Diversification prompts resilience. It's a common sense notion but it's nice to see research that corroborates the idea that the notion applies to cities. They are more likely to survive if their portfolio of talent is diversified. We should say metropolitan areas rather than cities because we must include suburbs and hinterlands for it to work.
Alex Anas reports that doubling metropolitan area size only increases average commute times by about 10 percent. How could that be? All that spreading out is much better than "unplanned sprawl;" people do not choose locations foolishly; they consider co-locating with others they do business with.
I had previously blogged about the fact that U.S. suburban area growth does a better job of predicting central city growth than vice versa. First, they complement each other which surprises zero-sum thinkers. Second, suburban locations are opportunities for many; they can connect and link from there also; they can access local labor and they may find cheaper land.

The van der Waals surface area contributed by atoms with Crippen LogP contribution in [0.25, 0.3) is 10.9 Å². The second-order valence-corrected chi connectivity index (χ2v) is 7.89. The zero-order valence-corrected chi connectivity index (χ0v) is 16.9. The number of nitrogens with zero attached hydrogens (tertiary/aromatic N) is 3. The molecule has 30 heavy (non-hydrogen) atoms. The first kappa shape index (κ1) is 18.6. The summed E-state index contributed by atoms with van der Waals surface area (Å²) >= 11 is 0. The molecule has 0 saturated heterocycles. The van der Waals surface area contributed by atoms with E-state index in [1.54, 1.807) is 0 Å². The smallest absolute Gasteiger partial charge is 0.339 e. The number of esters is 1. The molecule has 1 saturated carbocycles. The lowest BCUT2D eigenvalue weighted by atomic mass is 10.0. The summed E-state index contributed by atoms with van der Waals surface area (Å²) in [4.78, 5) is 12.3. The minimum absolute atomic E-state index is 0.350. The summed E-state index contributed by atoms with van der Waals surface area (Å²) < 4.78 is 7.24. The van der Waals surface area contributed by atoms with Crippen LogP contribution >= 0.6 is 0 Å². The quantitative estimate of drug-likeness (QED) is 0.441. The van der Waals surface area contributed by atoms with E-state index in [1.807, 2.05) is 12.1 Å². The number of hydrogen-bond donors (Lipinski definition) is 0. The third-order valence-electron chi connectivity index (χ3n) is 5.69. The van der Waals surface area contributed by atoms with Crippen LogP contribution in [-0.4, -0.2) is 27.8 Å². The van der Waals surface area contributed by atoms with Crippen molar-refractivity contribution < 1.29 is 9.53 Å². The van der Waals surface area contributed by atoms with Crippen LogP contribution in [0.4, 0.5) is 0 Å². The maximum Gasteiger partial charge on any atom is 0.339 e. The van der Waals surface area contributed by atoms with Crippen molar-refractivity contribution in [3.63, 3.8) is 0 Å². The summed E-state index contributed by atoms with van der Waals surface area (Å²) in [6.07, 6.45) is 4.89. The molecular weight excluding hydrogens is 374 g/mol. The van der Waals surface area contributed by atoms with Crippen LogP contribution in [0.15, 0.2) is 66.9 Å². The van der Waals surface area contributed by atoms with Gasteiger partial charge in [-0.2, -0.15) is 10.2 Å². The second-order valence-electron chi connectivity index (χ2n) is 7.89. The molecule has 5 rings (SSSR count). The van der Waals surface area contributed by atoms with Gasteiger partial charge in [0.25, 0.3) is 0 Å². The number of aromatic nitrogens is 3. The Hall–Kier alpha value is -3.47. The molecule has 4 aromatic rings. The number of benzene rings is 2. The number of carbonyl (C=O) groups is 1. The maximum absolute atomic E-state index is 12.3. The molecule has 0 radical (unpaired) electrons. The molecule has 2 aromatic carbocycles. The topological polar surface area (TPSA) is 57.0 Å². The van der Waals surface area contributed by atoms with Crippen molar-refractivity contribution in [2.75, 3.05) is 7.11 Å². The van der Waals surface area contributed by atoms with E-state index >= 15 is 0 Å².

It bears repeating that almost anyone in almost any supply chain manages many networks, some physical and some virtual. We choose networks along with location. Making the good choices keeps business in business. This is the way entrpreneurs maintain their edge. They are not lemmings in some "unplanned sprawl" fiasco.
Diversification is nice but it takes the actions of alert entrepreneurs to cash in on it. Being able to move into new fields is abetted by variety of local talents. Call that a necessary condition but call successful entrepreneurship added to that the sufficient one.